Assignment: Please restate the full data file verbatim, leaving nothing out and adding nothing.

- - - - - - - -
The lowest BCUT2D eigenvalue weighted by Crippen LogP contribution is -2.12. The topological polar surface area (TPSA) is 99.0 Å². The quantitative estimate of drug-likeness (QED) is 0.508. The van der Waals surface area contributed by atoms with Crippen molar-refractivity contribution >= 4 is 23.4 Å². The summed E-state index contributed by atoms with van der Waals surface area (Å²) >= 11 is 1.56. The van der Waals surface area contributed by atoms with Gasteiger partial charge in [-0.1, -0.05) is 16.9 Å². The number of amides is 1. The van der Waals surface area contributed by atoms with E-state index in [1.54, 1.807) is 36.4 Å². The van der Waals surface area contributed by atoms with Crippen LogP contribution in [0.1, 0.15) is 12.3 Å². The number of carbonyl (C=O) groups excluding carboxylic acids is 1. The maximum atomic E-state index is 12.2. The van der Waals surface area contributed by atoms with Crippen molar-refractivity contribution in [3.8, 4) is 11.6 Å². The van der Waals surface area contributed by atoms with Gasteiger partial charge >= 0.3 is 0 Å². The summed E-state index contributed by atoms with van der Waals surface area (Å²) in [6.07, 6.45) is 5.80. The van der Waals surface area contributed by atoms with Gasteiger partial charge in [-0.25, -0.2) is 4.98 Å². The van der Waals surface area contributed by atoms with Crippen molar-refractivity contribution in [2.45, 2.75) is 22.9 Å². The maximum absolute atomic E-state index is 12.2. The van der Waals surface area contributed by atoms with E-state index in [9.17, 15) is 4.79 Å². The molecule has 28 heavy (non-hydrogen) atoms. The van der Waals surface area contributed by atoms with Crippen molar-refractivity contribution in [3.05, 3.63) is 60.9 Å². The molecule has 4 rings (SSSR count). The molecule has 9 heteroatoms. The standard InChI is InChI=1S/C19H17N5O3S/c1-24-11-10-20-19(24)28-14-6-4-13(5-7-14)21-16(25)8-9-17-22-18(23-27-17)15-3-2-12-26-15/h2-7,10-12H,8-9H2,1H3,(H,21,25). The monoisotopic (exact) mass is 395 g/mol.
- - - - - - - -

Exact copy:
The lowest BCUT2D eigenvalue weighted by Crippen LogP contribution is -2.12. The topological polar surface area (TPSA) is 99.0 Å². The quantitative estimate of drug-likeness (QED) is 0.508. The van der Waals surface area contributed by atoms with Crippen molar-refractivity contribution >= 4 is 23.4 Å². The summed E-state index contributed by atoms with van der Waals surface area (Å²) >= 11 is 1.56. The van der Waals surface area contributed by atoms with Gasteiger partial charge in [-0.1, -0.05) is 16.9 Å². The number of amides is 1. The van der Waals surface area contributed by atoms with E-state index in [1.54, 1.807) is 36.4 Å². The van der Waals surface area contributed by atoms with Crippen LogP contribution in [0.1, 0.15) is 12.3 Å². The number of carbonyl (C=O) groups excluding carboxylic acids is 1. The maximum atomic E-state index is 12.2. The van der Waals surface area contributed by atoms with Crippen molar-refractivity contribution in [3.8, 4) is 11.6 Å². The van der Waals surface area contributed by atoms with Gasteiger partial charge >= 0.3 is 0 Å². The summed E-state index contributed by atoms with van der Waals surface area (Å²) in [6.07, 6.45) is 5.80. The van der Waals surface area contributed by atoms with Gasteiger partial charge in [-0.25, -0.2) is 4.98 Å². The van der Waals surface area contributed by atoms with Crippen molar-refractivity contribution in [2.45, 2.75) is 22.9 Å². The maximum absolute atomic E-state index is 12.2. The van der Waals surface area contributed by atoms with E-state index in [9.17, 15) is 4.79 Å². The molecule has 28 heavy (non-hydrogen) atoms. The van der Waals surface area contributed by atoms with Crippen molar-refractivity contribution in [3.05, 3.63) is 60.9 Å². The molecule has 4 rings (SSSR count). The molecule has 9 heteroatoms. The standard InChI is InChI=1S/C19H17N5O3S/c1-24-11-10-20-19(24)28-14-6-4-13(5-7-14)21-16(25)8-9-17-22-18(23-27-17)15-3-2-12-26-15/h2-7,10-12H,8-9H2,1H3,(H,21,25). The monoisotopic (exact) mass is 395 g/mol.